Sunday 17 June 2018


It seems a very long time ago that I met up with Sean Salo in Stockholm after the first concert on this seemingly never ending tour. Sean has been kind enough to review a gig for the project before (Uncasville - I see I was talking about it being a long time since this all started even then. I need new lines) and I was delighted he volunteered to review the Brooklyn show and here is his unsurprisingly excellent review. Thanks very much for this and the pictures Sean. See you some other time...

The Global Spirit Tour has been the longest tour for Depeche Mode since Devotional, more than 25 years ago. I can only imagine how it’s taken its toll on the band, as it has with their aging fans. The idea of multiple shows over a few nights is exhilarating…and exhausting. It’s no wonder that the band shifted the touring pattern to no back-to-back shows. So, with nothing to base this on but speculation and inferences, I’ve resigned myself to the fact that this may be the last tour for Depeche Mode. This is why Dave’s proclamation at the end of the show, “See you some other time,” instead of the well-worn, “See you next time,” felt like a bit of a dagger to the heart. 

The Barclay's Center

Having attended the week’s previous show in Philadelphia, I knew what to expect at Brooklyn, but a hometown show – for both me and for Dave – adds to the experience, of course. My friends Carrie, Steve, Jason, Kristin, and I had gone all in on the Ticketmaster Verified Fan pre-sale, and decided on the tickets within the first few rows, having secured sixth row seats. (Referring to them as seats is a misnomer, as I spent scant time in them – sitting for a few moments between opening act, EMA, and the opening riffs of The Beatles’ Revolution.) Regardless, the floor real estate we’d rented for our feet was in the sixth row.

Sean and the gang

Backtracking a bit, my friend Jason had flown to New York to experience his second show of the Spirit Tour in my fair city. We, along with another friend, Sarah, met up earlier in the day to experience the “David Bowie Is” exhibit that’s nearing its conclusion at the Brooklyn Museum. With DM having retired “Heroes” from the setlist, it was a great way to keep the spirit (pun intended) of Bowie present for me as a part of the DM experience. For those of you who’ve seen the exhibit in any of its stops around the world over the last several years, you know how special it is. And while DM aren’t cited within the exhibit, it wouldn’t have taken much to realize a solid line from Bowie to Gore and Gahan in an influence diagram. I can think of no better way to have mentally and emotionally prepped for the remainder of the day. Following a late Bowie-themed menu lunch at the museum, I headed over to the venue to prep for the pre-show reception that was part of the VIP ticket package.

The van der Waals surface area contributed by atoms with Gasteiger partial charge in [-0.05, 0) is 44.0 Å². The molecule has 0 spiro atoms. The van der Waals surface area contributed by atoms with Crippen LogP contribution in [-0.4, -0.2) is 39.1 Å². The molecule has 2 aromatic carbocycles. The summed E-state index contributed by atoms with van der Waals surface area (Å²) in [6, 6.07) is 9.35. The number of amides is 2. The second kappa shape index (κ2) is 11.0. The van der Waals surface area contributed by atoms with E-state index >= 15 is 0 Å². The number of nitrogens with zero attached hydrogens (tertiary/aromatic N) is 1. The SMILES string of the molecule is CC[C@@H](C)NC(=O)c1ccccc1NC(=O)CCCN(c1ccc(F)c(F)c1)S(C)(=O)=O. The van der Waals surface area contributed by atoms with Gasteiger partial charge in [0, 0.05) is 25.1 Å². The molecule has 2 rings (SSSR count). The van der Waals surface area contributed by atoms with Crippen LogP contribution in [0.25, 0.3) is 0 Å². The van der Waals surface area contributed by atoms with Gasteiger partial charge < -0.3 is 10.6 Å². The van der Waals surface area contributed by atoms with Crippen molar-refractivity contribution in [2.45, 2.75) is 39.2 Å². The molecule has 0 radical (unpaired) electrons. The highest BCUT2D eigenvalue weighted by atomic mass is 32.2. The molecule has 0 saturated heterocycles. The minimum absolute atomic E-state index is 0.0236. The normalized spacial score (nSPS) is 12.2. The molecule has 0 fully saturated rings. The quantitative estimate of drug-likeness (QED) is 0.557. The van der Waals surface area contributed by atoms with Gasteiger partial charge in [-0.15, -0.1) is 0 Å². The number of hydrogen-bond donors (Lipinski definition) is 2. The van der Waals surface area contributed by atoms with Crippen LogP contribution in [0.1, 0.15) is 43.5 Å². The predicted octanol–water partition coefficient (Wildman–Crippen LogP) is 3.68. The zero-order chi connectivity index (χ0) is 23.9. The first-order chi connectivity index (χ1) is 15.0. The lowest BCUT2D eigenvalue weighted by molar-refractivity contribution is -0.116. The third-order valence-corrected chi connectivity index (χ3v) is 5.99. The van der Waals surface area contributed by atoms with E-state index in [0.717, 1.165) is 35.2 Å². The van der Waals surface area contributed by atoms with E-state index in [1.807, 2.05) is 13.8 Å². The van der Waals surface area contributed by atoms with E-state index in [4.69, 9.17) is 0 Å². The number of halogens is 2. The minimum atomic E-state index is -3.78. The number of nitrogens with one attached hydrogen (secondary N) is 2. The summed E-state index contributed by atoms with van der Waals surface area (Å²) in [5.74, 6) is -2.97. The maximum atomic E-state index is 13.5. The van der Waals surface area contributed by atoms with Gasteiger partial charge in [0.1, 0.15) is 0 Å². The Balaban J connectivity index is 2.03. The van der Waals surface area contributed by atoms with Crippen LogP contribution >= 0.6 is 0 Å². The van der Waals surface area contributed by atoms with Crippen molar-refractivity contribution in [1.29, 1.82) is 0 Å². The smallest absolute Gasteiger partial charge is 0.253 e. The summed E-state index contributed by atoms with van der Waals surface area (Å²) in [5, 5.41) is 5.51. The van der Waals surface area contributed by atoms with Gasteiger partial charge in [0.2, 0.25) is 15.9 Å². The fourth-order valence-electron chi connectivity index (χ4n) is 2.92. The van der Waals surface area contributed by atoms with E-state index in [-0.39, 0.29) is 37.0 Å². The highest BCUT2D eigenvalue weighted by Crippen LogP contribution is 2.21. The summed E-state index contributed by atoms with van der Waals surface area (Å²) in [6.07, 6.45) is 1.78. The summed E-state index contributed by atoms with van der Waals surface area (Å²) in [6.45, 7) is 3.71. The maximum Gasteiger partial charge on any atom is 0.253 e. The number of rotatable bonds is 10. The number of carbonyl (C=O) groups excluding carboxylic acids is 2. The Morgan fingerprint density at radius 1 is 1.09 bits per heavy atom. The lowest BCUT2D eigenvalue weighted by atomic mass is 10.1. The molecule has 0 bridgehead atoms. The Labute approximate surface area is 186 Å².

Sean is a VIP
While those of us in North America may gripe about the prices of the VIP packages, the ease of doing so and the sanity of entering the venue early, the pre-show dinner reception, the hassle-free merch shopping, the unique merch items included, and, of course, the location in front of the stage make it very comfortable for those who have the means and the willingness to spend the cash. Whether it’s a smart purchase or not remains to be answered by the individual spending it. I am happy I went with the VIP package this time around, but my wallet is happy that the Global Spirit Tour is nearing its conclusion.

Following the show, throngs of attendees descended upon the Kings Beer Hall for a packed DM New York Fanclub afterparty. The German-styled beer hall had the tables largely cleared to make way for the swarms of black-clad revelers. I was able to meet up with other fellow DM Facebook Takeoverees face-to-face, as well…an added benefit. 

There isn’t much to say about the setlist that hasn’t already been said. However, as much as it pains me to admit this, having seen the shows in Philly and NYC, the energy builds really well with the current set. And I was happily surrounded at both shows with big fans who were on their feet for the duration and belting out all the lyrics along with me. As I mentioned at the top of the review, Dave’s exclamation of “see you some other time” stood out. This is a subtle, but seemingly meaningful, shift from the standard, “See you next time.” We can all speculate what the twist means, and I have my strong suspicions about what it portends. But I have enjoyed the ride these last 32 years of seeing DM live. Then again, the band has outlived rumours and speculation about their longevity for decades. So whether ‘some other time’ is later this year, the year 2021, beyond, or never again, I can imagine no better way to have leveraged my retirement security and my kids’ college educations than with the dozens of live shows I’ve seen with the band.


Thank you Sean.

1 comment:

  1. Steve J - Canada18 June 2018 at 05:27

    It will be sad if this is the end, but we too dropped a bundle to see them twice in Europe and twice near our home in Toronto on this tour. I loved the changes to the setlist for the second leg of the tour. They made it seem less about the latest album, and more of some great hits from the past (like Useless and About the Things You Said). What a great band they have been to follow.